We also provide online tools that help prepare shoppers for the store visit. The serious home-furniture shopper really plans things and we need to provide all the tools necessary to help them do that.

Why do you invest so heavily in your catalog?

The catalog is part of the IKEA concept, and we do invest significant amounts of marketing in the catalog. One part of that is the size. It’s about a 350-page catalog every year, and features about a third of our range.

Another part is the catalog’s broad distribution, which is unusual. We have a goal of going out to a majority of households in our trading areas with the catalog in the hope that, while it may not impact a purchase today, it at some future point will.

So, we are very different in terms of the basic rules of marketing, which would suggest that before you invest in a big product like a catalog, make sure that you’re sending it to a customer who’s already been to the store. That’s not how we see it.

The other thing is that the prices are guaranteed through the whole year and the idea is that, over time, the catalog becomes a reference book, kind of like the way the telephone book used to be.

How does IKEA encourage a culture of innovation?

There is absolutely an expectation at IKEA that, with our flat organization structure, everyone contributes. Whoever you are within in the IKEA organization, you’re expected to contribute your ideas — your new ideas, your old ideas or whatever it may be — and every idea is welcome.

That means that many more innovative ideas rise to the surface, get watched, and actually get executed than in a traditional, hierarchical organization.

The other thing is that we’re a very process-oriented company, meaning that we have three basic processes: creating, communicating and selling the home-furnishings offer.

Each of these three processes has a matrix structure, so that there is somebody like me, a matrix partner, who is responsible for “communicating the offer” in every country in the world. We are equals and we are in constant communication, which means ideas can spread very quickly.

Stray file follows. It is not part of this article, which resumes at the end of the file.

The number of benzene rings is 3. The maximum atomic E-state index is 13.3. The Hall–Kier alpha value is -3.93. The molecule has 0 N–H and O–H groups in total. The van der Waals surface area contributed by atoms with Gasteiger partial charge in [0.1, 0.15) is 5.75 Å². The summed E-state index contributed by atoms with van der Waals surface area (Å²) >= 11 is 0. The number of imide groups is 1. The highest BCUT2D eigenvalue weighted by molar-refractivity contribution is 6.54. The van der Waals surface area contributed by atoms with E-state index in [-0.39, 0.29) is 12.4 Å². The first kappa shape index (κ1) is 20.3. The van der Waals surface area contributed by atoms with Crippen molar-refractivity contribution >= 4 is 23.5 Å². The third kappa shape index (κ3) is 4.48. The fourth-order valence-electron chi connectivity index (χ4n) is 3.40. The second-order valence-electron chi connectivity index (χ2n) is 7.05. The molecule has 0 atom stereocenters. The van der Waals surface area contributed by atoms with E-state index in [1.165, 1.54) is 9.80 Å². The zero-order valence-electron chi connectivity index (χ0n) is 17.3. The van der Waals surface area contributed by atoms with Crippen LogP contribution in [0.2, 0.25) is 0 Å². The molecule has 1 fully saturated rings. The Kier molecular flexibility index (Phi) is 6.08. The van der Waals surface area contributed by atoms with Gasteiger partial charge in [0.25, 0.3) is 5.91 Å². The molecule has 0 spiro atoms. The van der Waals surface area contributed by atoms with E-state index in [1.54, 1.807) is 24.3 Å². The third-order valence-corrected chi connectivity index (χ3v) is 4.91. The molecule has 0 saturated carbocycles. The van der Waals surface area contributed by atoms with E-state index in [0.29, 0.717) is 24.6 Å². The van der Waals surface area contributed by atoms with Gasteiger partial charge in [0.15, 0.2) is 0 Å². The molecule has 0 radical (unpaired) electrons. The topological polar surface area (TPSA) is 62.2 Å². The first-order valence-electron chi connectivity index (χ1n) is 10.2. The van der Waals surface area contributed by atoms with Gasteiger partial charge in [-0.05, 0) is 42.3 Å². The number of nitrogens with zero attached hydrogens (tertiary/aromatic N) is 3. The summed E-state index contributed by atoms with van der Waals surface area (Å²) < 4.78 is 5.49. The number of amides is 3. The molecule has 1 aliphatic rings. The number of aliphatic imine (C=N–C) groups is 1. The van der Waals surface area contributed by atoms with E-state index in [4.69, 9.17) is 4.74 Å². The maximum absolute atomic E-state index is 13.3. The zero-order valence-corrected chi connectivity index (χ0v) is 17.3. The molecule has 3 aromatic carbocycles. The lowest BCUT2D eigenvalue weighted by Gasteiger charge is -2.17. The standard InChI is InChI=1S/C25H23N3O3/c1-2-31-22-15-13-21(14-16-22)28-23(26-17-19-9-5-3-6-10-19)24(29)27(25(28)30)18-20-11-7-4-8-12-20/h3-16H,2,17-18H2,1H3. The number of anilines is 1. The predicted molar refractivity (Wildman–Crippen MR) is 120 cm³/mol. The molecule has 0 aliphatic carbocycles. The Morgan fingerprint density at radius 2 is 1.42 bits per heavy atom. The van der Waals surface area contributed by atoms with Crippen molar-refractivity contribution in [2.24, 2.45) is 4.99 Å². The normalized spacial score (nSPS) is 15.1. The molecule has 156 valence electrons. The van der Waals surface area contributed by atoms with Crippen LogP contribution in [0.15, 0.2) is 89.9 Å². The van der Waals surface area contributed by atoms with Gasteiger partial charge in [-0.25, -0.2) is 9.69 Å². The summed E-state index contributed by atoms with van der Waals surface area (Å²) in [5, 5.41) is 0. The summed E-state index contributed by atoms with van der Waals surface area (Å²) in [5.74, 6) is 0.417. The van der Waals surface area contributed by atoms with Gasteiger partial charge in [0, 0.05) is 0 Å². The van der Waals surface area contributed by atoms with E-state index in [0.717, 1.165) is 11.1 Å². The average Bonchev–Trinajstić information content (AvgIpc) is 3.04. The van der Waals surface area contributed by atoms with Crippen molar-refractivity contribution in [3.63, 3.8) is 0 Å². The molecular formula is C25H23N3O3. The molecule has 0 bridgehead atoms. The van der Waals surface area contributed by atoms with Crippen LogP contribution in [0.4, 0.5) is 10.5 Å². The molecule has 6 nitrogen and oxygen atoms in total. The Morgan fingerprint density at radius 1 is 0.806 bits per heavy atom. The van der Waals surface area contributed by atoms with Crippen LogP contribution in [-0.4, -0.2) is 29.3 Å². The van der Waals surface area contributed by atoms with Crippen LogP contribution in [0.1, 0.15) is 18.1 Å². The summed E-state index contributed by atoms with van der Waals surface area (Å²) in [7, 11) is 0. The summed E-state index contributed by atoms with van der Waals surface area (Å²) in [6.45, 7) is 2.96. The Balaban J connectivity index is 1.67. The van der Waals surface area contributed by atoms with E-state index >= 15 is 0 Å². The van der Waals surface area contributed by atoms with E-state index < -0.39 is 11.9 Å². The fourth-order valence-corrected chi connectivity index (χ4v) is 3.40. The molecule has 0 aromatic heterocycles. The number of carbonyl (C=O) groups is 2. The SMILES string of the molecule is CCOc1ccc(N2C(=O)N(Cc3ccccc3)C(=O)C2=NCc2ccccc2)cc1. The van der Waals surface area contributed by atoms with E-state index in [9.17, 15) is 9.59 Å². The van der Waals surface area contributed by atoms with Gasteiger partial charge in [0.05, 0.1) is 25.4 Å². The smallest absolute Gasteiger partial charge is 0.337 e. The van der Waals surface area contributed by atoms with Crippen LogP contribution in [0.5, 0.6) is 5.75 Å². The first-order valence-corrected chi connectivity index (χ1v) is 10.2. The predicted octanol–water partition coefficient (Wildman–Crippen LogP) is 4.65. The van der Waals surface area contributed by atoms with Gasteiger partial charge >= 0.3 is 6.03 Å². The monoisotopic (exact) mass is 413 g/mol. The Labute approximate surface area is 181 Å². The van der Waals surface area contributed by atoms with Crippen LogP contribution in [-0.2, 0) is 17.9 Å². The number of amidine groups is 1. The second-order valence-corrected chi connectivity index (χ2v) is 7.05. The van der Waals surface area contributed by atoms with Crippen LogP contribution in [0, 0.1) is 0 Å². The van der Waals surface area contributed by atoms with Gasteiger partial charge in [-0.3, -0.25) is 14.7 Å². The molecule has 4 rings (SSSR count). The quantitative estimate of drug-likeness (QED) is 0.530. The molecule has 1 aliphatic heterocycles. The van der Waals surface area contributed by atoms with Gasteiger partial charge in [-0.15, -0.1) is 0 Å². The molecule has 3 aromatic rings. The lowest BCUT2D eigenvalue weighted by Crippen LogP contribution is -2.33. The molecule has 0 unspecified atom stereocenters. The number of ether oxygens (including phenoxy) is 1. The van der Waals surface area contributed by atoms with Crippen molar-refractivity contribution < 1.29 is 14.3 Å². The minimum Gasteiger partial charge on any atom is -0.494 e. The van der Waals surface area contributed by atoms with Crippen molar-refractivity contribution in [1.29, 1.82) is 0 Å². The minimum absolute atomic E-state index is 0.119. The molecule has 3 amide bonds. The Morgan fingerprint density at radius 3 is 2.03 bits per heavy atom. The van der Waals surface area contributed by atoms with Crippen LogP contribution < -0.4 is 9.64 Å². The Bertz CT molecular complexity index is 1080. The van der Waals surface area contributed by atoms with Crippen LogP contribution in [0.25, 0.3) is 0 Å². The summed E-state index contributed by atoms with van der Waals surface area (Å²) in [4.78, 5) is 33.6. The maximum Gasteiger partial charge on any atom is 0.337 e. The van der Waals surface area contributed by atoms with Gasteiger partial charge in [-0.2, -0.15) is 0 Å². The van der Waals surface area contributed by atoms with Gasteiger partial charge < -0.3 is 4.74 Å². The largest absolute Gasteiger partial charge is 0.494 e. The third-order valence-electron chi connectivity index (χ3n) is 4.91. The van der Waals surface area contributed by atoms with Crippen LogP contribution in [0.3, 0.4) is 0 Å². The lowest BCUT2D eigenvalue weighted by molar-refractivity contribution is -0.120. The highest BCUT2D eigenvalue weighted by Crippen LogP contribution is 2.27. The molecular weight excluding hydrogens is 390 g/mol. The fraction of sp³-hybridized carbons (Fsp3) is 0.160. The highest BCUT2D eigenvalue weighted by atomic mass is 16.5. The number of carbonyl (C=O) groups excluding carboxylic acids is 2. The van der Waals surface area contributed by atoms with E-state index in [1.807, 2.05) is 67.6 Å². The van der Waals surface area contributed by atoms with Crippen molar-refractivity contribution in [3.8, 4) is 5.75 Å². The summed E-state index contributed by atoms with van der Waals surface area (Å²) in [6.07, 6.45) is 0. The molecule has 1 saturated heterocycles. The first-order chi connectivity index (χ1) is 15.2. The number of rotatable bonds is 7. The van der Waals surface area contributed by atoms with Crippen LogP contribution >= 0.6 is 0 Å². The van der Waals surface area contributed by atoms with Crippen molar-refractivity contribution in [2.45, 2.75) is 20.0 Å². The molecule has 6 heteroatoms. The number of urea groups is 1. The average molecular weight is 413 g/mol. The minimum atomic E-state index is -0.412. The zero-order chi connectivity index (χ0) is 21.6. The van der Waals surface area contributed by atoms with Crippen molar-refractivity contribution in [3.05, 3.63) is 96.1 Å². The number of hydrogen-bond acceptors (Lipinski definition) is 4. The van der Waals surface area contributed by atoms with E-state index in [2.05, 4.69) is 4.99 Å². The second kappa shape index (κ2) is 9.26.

How does that work with product development?

When it comes to product development, we are extremely innovative because we are operating on our own. We’re not part of the furniture industry here in the U.S., although we do a lot of manufacturing here now. We’re not part of the design community in Sweden, although we have a lot of designers from there.

Our independence has a lot to do with our innovation because we don’t know any better. I’m sure everybody is working in oak this year when it comes to bedroom sets, but we’re working in pine. What the heck is that all about? We feel that we are, to a certain extent, operating outside of standard operating procedures.

How does your office layout affect innovation?

Well, first of all, everybody has the same desk arrangement. That, of course, leads to an accessibility that is rarely found in American companies. A lot of companies talk about that, but when you actually get down to it, the CEO has his or her own office. You will not see that at IKEA. Everybody here works in the open landscape.

The other thing is the gathering areas. Many companies might have a cafeteria or something like that. But we have something we call the Great Room, which is a combination eating, socializing and kitchen area, which you can visit and use at any time of the day.